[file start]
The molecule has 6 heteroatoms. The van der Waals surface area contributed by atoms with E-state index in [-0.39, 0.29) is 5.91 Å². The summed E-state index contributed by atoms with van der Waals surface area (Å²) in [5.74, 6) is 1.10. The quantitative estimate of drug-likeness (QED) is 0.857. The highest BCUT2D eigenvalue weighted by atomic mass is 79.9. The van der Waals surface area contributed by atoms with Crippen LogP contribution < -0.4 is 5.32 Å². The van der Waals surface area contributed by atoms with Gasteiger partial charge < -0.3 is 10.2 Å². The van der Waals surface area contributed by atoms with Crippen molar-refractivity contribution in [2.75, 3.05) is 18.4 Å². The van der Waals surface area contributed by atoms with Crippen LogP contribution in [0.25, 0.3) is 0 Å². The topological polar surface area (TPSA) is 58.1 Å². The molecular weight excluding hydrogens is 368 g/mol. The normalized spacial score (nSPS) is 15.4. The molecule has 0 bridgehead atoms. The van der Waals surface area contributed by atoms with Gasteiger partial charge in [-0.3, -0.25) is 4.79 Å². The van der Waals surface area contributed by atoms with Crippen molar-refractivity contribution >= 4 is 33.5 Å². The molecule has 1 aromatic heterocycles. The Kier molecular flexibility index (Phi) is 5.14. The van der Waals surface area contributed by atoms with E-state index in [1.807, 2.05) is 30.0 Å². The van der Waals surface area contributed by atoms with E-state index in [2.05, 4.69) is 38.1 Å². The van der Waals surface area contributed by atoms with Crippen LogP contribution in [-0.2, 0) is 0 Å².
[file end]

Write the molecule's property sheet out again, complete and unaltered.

The molecule has 6 heteroatoms. The van der Waals surface area contributed by atoms with E-state index in [-0.39, 0.29) is 5.91 Å². The summed E-state index contributed by atoms with van der Waals surface area (Å²) in [5.74, 6) is 1.10. The quantitative estimate of drug-likeness (QED) is 0.857. The highest BCUT2D eigenvalue weighted by atomic mass is 79.9. The van der Waals surface area contributed by atoms with Crippen LogP contribution < -0.4 is 5.32 Å². The van der Waals surface area contributed by atoms with Gasteiger partial charge < -0.3 is 10.2 Å². The van der Waals surface area contributed by atoms with Crippen molar-refractivity contribution in [2.75, 3.05) is 18.4 Å². The van der Waals surface area contributed by atoms with Crippen LogP contribution in [0.25, 0.3) is 0 Å². The topological polar surface area (TPSA) is 58.1 Å². The molecular weight excluding hydrogens is 368 g/mol. The normalized spacial score (nSPS) is 15.4. The molecule has 0 bridgehead atoms. The van der Waals surface area contributed by atoms with Gasteiger partial charge in [-0.3, -0.25) is 4.79 Å². The van der Waals surface area contributed by atoms with Crippen molar-refractivity contribution >= 4 is 33.5 Å². The molecule has 1 aromatic heterocycles. The Kier molecular flexibility index (Phi) is 5.14. The van der Waals surface area contributed by atoms with E-state index in [1.807, 2.05) is 30.0 Å². The van der Waals surface area contributed by atoms with E-state index in [2.05, 4.69) is 38.1 Å². The van der Waals surface area contributed by atoms with Crippen LogP contribution in [-0.2, 0) is 0 Å².